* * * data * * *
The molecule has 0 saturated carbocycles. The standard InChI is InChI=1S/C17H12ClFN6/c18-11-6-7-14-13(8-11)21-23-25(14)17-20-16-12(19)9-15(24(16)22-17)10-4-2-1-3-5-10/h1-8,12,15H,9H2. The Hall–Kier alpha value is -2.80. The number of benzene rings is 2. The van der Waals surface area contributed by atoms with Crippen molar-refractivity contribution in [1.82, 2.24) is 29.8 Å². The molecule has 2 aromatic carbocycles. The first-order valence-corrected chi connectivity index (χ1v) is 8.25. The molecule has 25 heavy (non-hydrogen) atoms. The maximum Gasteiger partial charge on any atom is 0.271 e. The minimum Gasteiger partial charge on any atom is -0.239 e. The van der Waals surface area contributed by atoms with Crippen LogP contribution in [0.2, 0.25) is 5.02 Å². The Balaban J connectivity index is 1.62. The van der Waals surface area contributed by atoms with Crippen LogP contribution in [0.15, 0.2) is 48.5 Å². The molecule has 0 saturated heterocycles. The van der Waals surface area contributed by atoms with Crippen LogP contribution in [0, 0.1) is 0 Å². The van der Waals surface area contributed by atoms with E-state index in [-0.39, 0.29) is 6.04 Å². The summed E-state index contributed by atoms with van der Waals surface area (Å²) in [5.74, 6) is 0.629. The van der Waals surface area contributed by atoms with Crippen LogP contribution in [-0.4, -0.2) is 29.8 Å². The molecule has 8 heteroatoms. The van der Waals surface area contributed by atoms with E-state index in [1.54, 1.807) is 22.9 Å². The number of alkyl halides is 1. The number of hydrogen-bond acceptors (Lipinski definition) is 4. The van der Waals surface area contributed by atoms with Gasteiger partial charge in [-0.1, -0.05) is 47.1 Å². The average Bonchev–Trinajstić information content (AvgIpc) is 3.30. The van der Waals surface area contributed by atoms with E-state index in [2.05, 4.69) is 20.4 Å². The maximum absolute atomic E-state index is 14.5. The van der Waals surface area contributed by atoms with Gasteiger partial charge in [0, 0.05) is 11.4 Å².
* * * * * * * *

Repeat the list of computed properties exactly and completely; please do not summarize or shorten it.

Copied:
The molecule has 0 saturated carbocycles. The standard InChI is InChI=1S/C17H12ClFN6/c18-11-6-7-14-13(8-11)21-23-25(14)17-20-16-12(19)9-15(24(16)22-17)10-4-2-1-3-5-10/h1-8,12,15H,9H2. The Hall–Kier alpha value is -2.80. The number of benzene rings is 2. The van der Waals surface area contributed by atoms with Crippen molar-refractivity contribution in [1.82, 2.24) is 29.8 Å². The molecule has 2 aromatic carbocycles. The first-order valence-corrected chi connectivity index (χ1v) is 8.25. The molecule has 25 heavy (non-hydrogen) atoms. The maximum Gasteiger partial charge on any atom is 0.271 e. The minimum Gasteiger partial charge on any atom is -0.239 e. The van der Waals surface area contributed by atoms with Crippen LogP contribution in [0.2, 0.25) is 5.02 Å². The Balaban J connectivity index is 1.62. The van der Waals surface area contributed by atoms with Crippen LogP contribution in [0.15, 0.2) is 48.5 Å². The molecule has 0 saturated heterocycles. The van der Waals surface area contributed by atoms with Crippen LogP contribution in [0, 0.1) is 0 Å². The van der Waals surface area contributed by atoms with E-state index in [-0.39, 0.29) is 6.04 Å². The summed E-state index contributed by atoms with van der Waals surface area (Å²) in [5.74, 6) is 0.629. The van der Waals surface area contributed by atoms with Crippen LogP contribution in [-0.4, -0.2) is 29.8 Å². The molecule has 8 heteroatoms. The van der Waals surface area contributed by atoms with E-state index in [1.54, 1.807) is 22.9 Å². The number of alkyl halides is 1. The number of hydrogen-bond acceptors (Lipinski definition) is 4. The van der Waals surface area contributed by atoms with Gasteiger partial charge in [-0.1, -0.05) is 47.1 Å². The average Bonchev–Trinajstić information content (AvgIpc) is 3.30. The van der Waals surface area contributed by atoms with E-state index in [2.05, 4.69) is 20.4 Å². The maximum absolute atomic E-state index is 14.5. The van der Waals surface area contributed by atoms with Gasteiger partial charge in [0, 0.05) is 11.4 Å².